The Era of Personalization Drives the CMO
Glen Manchester, Thunderhead.com
In September Marissa Mayer labeled Yahoo! as a personalization company. She didn't call it a digital company, a social company, or even simply an interactive news engine. Personalization, to the dynamic CEO, has gained so much importance in reaching customers that the Internet company has its eyes keenly focused on this category as its differentiator in the online marketplace.
Mayer has built its foray into personalization with numerous technology acquisitions that are currently being integrated into Yahoo's offerings both online and mobile. If there's one thing we can take away from Mayer's turnaround plans for Yahoo, it's that personalization technology is here to stay, but the pressure is on for executive leadership to embrace it, commit to it, and use it successfully.
The demand on CMOs
This is especially true for the CMO. The role of the CMO is not only more demanding, with pressure to build long-term engagement with customers, but it will continue to gain closer alignment with budget and technology responsibilities inside the enterprise.
First and foremost, customer expectations for more personalized engagement have created new demands for the CMO. And positively, the technology to support personalization, and access customer data to do so, is readily available now. This means margins of error have drastically decreased. Today we live in a global society where consumers are always connected and have their voices heard in an instant via social media channels. This only adds more pressure to not only reach the customer, but also to react.
Imperatives for the new CMO
In an increasingly digital world where customer opinion matters more than ever, CMOs must not only understand how to speak to the customer, but also interact in a timely, contextual, and personalized manner. This is important because CMOs are largely responsible for determining avenues for organic growth due to key insights into customer preferences.
Technology decisions need to be made based on access to the insights and analytics to help interact with the customer in a personalized way. Additionally, they need to have the ability to manage these interactions across multiple channels to build long-term engagement with customers. This means the CMO needs to be concerned with the message and how timely they can react across all channels.
Further, as consumers continue to disrupt company business models and play a central role in brand health, the CMO must act as a brand steward, working with customer service, key influencers, and advocates alike to humanize their organizations and provide an authentic voice behind these digital channels. And everyone around the CMO, from IT to the CEO, needs to help support this.
The importance of executive leadership and commitment
The latest McKinsey and Company global survey of 850 C-level executives asked respondents about the adoption of five digital enterprise trends. The majority of respondents to McKinsey's survey believe the success or failure of digital programs rests on the shoulders of leadership and organization, rather than pure technology or data considerations. In other words, it's an executive issue that has been recognized, but now it must be acted upon. While making the right technology decisions is important, it's also critical to have the right CMO in place to drive digital programs as part of an overall marketing approach as these individuals hold an “outside-in” perspective due to their finger resting squarely on the pulse of customer engagement at all times.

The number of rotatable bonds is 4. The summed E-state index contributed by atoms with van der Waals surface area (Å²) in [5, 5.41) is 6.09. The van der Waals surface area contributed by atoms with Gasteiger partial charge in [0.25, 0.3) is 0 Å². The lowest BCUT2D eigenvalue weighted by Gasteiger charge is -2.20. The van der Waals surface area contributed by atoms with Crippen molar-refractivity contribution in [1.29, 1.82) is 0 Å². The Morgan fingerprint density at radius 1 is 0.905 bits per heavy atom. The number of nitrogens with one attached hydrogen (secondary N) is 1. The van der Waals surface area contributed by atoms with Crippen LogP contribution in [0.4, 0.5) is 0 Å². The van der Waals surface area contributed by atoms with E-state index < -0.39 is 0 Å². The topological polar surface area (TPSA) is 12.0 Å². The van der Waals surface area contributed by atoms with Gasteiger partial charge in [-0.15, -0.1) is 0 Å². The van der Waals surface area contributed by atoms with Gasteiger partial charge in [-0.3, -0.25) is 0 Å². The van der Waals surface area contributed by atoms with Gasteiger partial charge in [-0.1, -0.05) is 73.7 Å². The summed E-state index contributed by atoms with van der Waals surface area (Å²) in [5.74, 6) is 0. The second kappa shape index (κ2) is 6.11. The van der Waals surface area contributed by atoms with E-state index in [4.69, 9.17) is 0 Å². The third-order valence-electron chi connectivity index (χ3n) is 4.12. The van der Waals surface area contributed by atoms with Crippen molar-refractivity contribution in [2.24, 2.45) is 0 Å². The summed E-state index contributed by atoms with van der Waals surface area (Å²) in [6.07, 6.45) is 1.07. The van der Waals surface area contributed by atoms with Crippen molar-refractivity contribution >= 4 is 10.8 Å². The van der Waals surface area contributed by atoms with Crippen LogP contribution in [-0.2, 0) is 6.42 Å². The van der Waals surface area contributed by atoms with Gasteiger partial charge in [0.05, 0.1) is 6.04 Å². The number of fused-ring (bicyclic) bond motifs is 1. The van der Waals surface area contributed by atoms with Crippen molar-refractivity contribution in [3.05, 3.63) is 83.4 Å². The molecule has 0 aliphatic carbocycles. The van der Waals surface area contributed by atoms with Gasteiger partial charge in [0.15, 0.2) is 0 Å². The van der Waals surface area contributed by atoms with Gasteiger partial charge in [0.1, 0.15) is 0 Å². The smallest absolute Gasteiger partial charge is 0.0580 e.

Future savvy CMOs on finance and IT
According to Gartner, by 2017 the CMO will spend more on IT than the CIO. Due to their increased responsibility, CMOs are making technology decisions independent from IT more often in an effort to meet a number of diverse goals, many of which require adopting analytics and CRM/CXM technology. The McKinsey survey also notes that the CIO and CMO are both equally involved in sponsoring digital initiatives. Simply stated, it's critical that CMOs gain a firm understanding of technology to be where their customers are to stay competitive, be agile, and regularly uncover new customer insights.
CMOs may also find themselves having to lead transformational change with internal operations, as well. As most large organizations typically operate in silos of various designs, modern and empowered CMOs have the ability to break down these walls by putting the customer at the core of the business, sharing vital insight, reshaping outdated models, and acting as futurists.
Much like at Yahoo, today's CMO must adopt personalization as a key differentiator to stand out and increase market share. This, along with a thorough understanding of modern technology, customer behavior, and the ability to be versatile, are vital components in the quest to gain and maintain a formidable edge over the competition.
Glen Manchester is founder and CEO of Thunderhead.com.